|Pallets, Perpetual Calendar, Pillar-Plate or Main Plate, Pinion, Pivot, Plated, Plexiglas, Poin-On De Geneve, Power Reserve, Precision, Pulsimeter Chronograph, Pusher, Push-Piece or Push Button, PVD|
Device of the escapement transmitting part of the motive force to the balance, in order to maintain the amplitude of oscillations unchanged by freeing a tooth of the escape wheel at one time. Lever with a beak that engages in the teeth of a wheel under the action of a spring.
The calendar module for this watch type automatically makes allowances for the different lengths of each month as well as leap years. A perpetual calendar also usually shows the date, month, and four-year cycle, and may show the day of the week and moon phase as well.
Pillar-Plate or Main Plate
Supporting element of bridges and other parts of a movement.
Combines with a wheel and an arbor to form a gear. A pinion has less teeth than a wheel and transmits motive force to a wheel. Pinion teeth (normally 6 to 14) are highly polished to reduce friction to a minimum.
End of an arbor turning on a jewel support. As their shape and size can influence friction, the pivots of the balance-staff are particularly thin and, hence, fragile, so they are protected by a shockproof system.
Said of a metal treated by a galvanizing procedure in order to apply a slight layer of gold or another precious metal (silver, chromium, rhodium or palladium) on a brass or steel base.
A synthetic resin used for watch crystal.
Poin-On De Geneve
Distinction assigned by the Canton of Geneva to movements produced by watchmaker firms of the Region and complying with all the standards of high horology with respect to craftsmanship, small-scale production, working quality, accurate assembly and setting. The Geneva Seal is engraved on at least one bridge and shows the Cantonís symbol, i.e. a two-field shield with an eagle and a key respectively in each field.
Duration (in hours) of the residual functioning autonomy of a movement after it has reached the winding peak. The duration value is displayed by an instantaneous indicator: analog (hand on a sector) or digital (through a window). The related mechanism is made up of a series of gears linking the winding barrel and hand. Recently, specific modules were introduced which may be combined with the most popular movements.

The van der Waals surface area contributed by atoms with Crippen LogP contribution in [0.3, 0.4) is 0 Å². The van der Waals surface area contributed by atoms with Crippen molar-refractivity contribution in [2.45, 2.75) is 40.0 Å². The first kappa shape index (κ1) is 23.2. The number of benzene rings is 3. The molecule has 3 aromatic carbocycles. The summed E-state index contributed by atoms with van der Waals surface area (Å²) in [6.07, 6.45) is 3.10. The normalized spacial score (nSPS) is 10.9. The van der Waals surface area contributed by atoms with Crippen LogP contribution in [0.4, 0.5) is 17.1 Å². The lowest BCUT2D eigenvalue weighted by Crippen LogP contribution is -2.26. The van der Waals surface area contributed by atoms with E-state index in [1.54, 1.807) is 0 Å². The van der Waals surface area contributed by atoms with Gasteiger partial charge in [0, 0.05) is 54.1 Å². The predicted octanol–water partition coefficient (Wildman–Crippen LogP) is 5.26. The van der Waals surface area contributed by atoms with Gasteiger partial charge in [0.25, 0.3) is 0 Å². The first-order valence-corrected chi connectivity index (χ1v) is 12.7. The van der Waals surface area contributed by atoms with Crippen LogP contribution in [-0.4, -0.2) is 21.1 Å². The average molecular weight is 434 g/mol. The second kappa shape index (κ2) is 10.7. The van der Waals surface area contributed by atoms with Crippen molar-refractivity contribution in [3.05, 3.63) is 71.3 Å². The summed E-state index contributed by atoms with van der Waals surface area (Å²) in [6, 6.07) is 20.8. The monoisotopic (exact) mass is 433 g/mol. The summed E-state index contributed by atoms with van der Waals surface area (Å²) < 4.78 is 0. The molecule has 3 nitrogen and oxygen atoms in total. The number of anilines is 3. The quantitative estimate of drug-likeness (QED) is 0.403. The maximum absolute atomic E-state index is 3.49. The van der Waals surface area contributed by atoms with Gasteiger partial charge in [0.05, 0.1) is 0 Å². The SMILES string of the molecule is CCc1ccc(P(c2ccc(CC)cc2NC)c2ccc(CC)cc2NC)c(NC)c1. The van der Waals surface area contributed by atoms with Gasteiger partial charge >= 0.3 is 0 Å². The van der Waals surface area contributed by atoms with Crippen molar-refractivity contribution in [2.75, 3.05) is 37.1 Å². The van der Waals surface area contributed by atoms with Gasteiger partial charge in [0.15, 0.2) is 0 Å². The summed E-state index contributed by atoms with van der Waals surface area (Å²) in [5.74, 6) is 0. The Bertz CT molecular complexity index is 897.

Accuracy rate of a watch, a term difficult to define exactly. Usually, a precision watch is a chronometer whose accuracy-standard is certified by an official watch-rating bureau, and a high-precision watch is a chronometer certified by an observatory.
The pulsimeter scale shows, at a glance, the number of pulse beats per minute. The observer releases the chronograph hand when starting to count the beats and stops at the 30th, the 20th or the 15th beat according to the basis of calibration indicated on the dial.
Scale on the dial, flange, or bezel that, in conjunction with the second hand, may be used to measure a pulse rate. A pulsometer is always marked with a reference number; if it is marked, for example gradue pour 15 pulsations then the wearer counts 15 beats of a pulse. At the last beat, the second hand will show what the pulse rate is in beats per minute on the pulsometer scale.
Pusher, Push-Piece or Push Button
Mechanical element mounted on a case for the control of specific functions. Generally, pushers are used in chronographs, but also with other functions.
Abbreviation of Physical Vapor Deposition, a plating process consisting of the physical transfer of substance by bombardment of electrons.